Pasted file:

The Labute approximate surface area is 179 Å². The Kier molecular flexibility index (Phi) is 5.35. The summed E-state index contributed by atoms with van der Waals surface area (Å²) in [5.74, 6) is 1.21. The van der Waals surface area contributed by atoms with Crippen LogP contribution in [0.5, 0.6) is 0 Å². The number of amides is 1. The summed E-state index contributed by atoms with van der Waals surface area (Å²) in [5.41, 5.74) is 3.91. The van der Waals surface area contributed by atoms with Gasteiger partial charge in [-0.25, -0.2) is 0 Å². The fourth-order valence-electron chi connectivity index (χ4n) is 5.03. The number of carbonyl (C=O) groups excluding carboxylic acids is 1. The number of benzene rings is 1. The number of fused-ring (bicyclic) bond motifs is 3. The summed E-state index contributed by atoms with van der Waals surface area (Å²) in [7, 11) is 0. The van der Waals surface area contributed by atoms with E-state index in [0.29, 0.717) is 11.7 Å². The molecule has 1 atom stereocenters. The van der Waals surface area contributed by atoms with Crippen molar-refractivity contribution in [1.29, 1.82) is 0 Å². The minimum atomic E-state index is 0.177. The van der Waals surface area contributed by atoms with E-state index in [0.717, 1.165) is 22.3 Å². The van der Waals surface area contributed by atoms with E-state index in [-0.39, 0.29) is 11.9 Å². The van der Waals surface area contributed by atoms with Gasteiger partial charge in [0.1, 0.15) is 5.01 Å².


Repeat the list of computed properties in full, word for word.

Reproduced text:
The Labute approximate surface area is 179 Å². The Kier molecular flexibility index (Phi) is 5.35. The summed E-state index contributed by atoms with van der Waals surface area (Å²) in [5.74, 6) is 1.21. The van der Waals surface area contributed by atoms with Crippen LogP contribution in [0.5, 0.6) is 0 Å². The number of amides is 1. The summed E-state index contributed by atoms with van der Waals surface area (Å²) in [5.41, 5.74) is 3.91. The van der Waals surface area contributed by atoms with Gasteiger partial charge in [-0.25, -0.2) is 0 Å². The fourth-order valence-electron chi connectivity index (χ4n) is 5.03. The number of carbonyl (C=O) groups excluding carboxylic acids is 1. The number of benzene rings is 1. The number of fused-ring (bicyclic) bond motifs is 3. The summed E-state index contributed by atoms with van der Waals surface area (Å²) in [7, 11) is 0. The van der Waals surface area contributed by atoms with E-state index in [0.29, 0.717) is 11.7 Å². The molecule has 1 atom stereocenters. The van der Waals surface area contributed by atoms with Crippen molar-refractivity contribution in [1.29, 1.82) is 0 Å². The minimum atomic E-state index is 0.177. The van der Waals surface area contributed by atoms with E-state index in [0.717, 1.165) is 22.3 Å². The van der Waals surface area contributed by atoms with E-state index in [-0.39, 0.29) is 11.9 Å². The van der Waals surface area contributed by atoms with Gasteiger partial charge in [0.1, 0.15) is 5.01 Å².